Shakuntala died. Prior to that date this interest was not in existence and there was no 'last previous owner' of such an interest as contemplated in the Explanation to Sub-section (1) of Section 49.

Therefore, the cost of acquisition of such an interest cannot be identified or conceived which is required for computing the chargeable capital gains under Section 45. The settlor of the trust was the full owner of the properties settled in trust and, therefore, there is no question of his having the remainderman's interest in the trust properties for which he might have said something as 'the last previous owner'. In other words, in our opinion, the cost of acquisition of the remainderman's interest cannot be conceived or identified. Therefore, the assessees' case squarely falls within the ratio laid down in the case of B.C. Srinivasa Setty (supra). In this view of the matter, the provisions of Section 45 cannot be attracted and the assessees would not be liable to capital gains on the transactions involved in the instant cases. The ITO is, therefore, directed to modify the assessments accordingly.

1. I have gone through the order of my learned brother colleague. I have also taken full benefit of the indulgence granted to me in the matter of discussing and making all efforts to understand and appreciate each other's views. I am thankful to my brother colleague. I have, however, found myself in respectful disagreement with him.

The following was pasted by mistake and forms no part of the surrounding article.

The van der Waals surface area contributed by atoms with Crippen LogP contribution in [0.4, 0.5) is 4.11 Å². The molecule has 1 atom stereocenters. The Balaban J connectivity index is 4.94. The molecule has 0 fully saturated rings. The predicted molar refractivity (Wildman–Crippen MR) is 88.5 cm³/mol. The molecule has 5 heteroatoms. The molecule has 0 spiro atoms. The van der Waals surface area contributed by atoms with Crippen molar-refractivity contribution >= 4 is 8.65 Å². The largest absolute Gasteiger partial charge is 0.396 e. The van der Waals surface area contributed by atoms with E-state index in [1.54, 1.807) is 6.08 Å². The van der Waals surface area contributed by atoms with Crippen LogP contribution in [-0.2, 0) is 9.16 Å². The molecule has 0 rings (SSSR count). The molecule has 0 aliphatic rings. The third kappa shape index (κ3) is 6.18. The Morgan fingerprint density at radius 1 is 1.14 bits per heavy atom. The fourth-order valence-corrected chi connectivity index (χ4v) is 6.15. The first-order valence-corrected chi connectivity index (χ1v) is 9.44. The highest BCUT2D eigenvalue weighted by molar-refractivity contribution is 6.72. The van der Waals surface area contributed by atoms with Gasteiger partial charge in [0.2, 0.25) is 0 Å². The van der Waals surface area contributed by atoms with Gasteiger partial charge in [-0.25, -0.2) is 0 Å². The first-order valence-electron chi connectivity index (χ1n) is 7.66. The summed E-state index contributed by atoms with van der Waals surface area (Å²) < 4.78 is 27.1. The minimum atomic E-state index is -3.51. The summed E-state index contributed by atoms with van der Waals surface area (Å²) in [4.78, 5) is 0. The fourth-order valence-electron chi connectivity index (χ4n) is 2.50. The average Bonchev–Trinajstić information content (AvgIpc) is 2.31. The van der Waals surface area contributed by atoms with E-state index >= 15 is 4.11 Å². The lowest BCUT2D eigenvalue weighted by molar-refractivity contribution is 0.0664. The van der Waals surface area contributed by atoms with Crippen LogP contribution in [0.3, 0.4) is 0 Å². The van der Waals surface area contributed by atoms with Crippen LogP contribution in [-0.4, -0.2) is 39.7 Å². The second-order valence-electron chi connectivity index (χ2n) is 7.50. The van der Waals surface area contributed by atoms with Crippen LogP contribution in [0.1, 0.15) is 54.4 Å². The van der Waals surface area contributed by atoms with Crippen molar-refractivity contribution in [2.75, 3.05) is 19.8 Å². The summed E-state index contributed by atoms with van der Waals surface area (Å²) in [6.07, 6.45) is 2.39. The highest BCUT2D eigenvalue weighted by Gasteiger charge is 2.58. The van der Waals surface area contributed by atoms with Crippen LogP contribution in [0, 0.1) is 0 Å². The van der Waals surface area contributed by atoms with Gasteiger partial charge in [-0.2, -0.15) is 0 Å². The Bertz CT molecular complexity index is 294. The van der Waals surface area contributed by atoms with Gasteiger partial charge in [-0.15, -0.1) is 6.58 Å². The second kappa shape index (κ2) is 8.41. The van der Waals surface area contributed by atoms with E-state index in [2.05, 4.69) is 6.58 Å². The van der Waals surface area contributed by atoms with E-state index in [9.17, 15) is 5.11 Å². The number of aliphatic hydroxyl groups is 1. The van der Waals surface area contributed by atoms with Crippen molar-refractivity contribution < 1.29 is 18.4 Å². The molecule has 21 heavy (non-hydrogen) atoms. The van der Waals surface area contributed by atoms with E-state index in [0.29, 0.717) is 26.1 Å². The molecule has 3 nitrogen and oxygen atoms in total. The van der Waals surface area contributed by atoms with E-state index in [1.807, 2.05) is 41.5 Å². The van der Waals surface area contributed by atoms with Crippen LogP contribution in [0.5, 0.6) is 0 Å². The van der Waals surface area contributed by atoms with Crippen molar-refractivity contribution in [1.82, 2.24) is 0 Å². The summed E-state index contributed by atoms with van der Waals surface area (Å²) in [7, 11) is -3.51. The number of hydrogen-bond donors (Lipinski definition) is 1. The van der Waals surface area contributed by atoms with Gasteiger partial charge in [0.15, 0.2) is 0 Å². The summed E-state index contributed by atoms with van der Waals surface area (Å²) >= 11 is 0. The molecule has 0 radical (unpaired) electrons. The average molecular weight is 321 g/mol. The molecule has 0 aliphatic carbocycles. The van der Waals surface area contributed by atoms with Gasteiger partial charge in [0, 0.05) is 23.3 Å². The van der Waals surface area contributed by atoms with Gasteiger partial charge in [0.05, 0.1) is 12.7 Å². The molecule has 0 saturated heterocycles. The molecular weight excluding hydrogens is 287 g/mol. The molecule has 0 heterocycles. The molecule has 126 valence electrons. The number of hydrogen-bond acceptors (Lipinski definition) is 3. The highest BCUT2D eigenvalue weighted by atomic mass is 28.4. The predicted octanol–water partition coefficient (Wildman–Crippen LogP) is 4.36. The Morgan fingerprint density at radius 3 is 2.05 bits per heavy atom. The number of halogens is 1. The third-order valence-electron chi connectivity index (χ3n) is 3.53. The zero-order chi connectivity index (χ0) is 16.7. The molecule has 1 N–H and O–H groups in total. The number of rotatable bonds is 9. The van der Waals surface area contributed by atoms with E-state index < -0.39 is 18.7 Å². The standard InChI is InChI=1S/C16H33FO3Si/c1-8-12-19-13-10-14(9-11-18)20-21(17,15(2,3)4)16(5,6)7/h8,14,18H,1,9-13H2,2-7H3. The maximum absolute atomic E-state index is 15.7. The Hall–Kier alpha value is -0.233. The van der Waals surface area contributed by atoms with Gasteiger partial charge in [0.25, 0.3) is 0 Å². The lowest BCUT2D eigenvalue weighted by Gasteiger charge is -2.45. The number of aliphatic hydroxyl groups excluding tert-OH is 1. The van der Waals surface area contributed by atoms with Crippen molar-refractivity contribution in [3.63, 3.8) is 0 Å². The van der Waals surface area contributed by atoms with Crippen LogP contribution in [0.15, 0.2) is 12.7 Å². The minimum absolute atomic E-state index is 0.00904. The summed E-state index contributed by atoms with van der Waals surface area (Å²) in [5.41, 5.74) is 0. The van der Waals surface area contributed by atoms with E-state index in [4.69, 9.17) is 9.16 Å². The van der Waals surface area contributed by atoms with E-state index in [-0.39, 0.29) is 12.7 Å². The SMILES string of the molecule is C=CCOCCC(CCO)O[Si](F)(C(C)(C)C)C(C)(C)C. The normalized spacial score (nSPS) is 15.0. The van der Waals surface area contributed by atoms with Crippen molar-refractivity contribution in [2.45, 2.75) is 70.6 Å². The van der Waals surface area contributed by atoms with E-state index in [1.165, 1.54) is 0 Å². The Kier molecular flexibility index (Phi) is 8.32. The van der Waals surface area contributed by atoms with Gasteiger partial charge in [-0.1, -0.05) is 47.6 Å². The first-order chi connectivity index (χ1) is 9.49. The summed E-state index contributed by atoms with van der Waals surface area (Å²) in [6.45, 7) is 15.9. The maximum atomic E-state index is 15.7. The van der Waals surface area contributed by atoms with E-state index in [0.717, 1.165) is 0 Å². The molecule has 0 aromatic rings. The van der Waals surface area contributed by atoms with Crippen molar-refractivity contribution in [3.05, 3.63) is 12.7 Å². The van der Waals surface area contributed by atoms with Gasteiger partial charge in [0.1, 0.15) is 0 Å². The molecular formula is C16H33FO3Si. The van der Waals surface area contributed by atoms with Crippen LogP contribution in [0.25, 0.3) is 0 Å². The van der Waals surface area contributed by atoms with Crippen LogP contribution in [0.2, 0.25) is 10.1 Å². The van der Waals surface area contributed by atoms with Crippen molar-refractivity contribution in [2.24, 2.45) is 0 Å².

2. The facts have been discussed at length in the order of my learned brother and need no repetition but the following aspects may be highlighted : (a) Shri Tulsidas Hargovindas who had received certain properties on partition was considered fully competent to alienate the properties in the form of (i) bungalow Tulsi Kunj, (ii) shares, and (iii) securities of the aggregate value of Rs. 1,70,500.

(b) Shri Tulsidas settled the above properties in trust on 16-5-1960 under certain terms mentioned in paragraph No. 3 of the order of my learned brother.

On the fulfilment of certain conditions the trustees were required to distribute the immovable property to the assessee. As Shri Tulsidas is alive the question of distribution did not arise.

(c) Before the occasion for actual handing over the property arose the assessee sold his interest to Nishant trust for Rs. 1,76,000.

3. The assessee's contention was that as he had no cost for the asset, there is no question of capital gain. This contention was rejected by the authorities below for the reasons given by them.

4. I do not find any basis for the proposition canvassed on behalf of the appellant that wherever there is no cost of an asset to the assessee there are no capital gains liable to be taxed. CIT v. K.Rathnam Nadar [1969] 71 ITR 433 (Mad.) had the following observation : ... Though goodwill is a capital asset, in the case of a goodwill of a business, it cannot be said that it became capital asset of the firm at any particular point of time. It is something which goes on slowly growing and perhaps waxing and waning also. What exactly is the value of the goodwill of a business at any point of time may have to be worked on a proper basis by cost accountants. (p. 434) It was further observed that unlike British and American taxation laws, Indian Act did not have in its contemplation that self-created assets like copyright, patents and goodwill should be subjected to capital gains arising on their transfer.